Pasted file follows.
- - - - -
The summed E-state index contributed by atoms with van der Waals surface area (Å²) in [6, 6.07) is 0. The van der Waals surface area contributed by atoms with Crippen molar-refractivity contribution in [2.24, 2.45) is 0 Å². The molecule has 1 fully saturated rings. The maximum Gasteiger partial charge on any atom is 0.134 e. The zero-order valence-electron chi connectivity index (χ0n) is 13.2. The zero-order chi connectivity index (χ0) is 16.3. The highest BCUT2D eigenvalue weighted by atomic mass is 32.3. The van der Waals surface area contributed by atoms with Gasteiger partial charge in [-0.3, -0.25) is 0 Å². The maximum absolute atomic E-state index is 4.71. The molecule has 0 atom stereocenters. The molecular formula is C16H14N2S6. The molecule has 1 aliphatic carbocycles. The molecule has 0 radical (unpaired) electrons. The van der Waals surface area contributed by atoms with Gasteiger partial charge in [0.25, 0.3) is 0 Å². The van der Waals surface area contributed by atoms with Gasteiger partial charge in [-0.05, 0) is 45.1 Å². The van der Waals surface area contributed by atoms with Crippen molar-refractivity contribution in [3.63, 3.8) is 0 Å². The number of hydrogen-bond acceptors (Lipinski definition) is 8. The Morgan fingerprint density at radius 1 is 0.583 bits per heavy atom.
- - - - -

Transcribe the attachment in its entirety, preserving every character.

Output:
The summed E-state index contributed by atoms with van der Waals surface area (Å²) in [6, 6.07) is 0. The van der Waals surface area contributed by atoms with Crippen molar-refractivity contribution in [2.24, 2.45) is 0 Å². The molecule has 1 fully saturated rings. The maximum Gasteiger partial charge on any atom is 0.134 e. The zero-order valence-electron chi connectivity index (χ0n) is 13.2. The zero-order chi connectivity index (χ0) is 16.3. The highest BCUT2D eigenvalue weighted by atomic mass is 32.3. The van der Waals surface area contributed by atoms with Gasteiger partial charge in [-0.3, -0.25) is 0 Å². The maximum absolute atomic E-state index is 4.71. The molecule has 0 atom stereocenters. The molecular formula is C16H14N2S6. The molecule has 1 aliphatic carbocycles. The molecule has 0 radical (unpaired) electrons. The van der Waals surface area contributed by atoms with Gasteiger partial charge in [0.25, 0.3) is 0 Å². The van der Waals surface area contributed by atoms with Gasteiger partial charge in [-0.05, 0) is 45.1 Å². The van der Waals surface area contributed by atoms with Crippen molar-refractivity contribution in [3.63, 3.8) is 0 Å². The number of hydrogen-bond acceptors (Lipinski definition) is 8. The Morgan fingerprint density at radius 1 is 0.583 bits per heavy atom.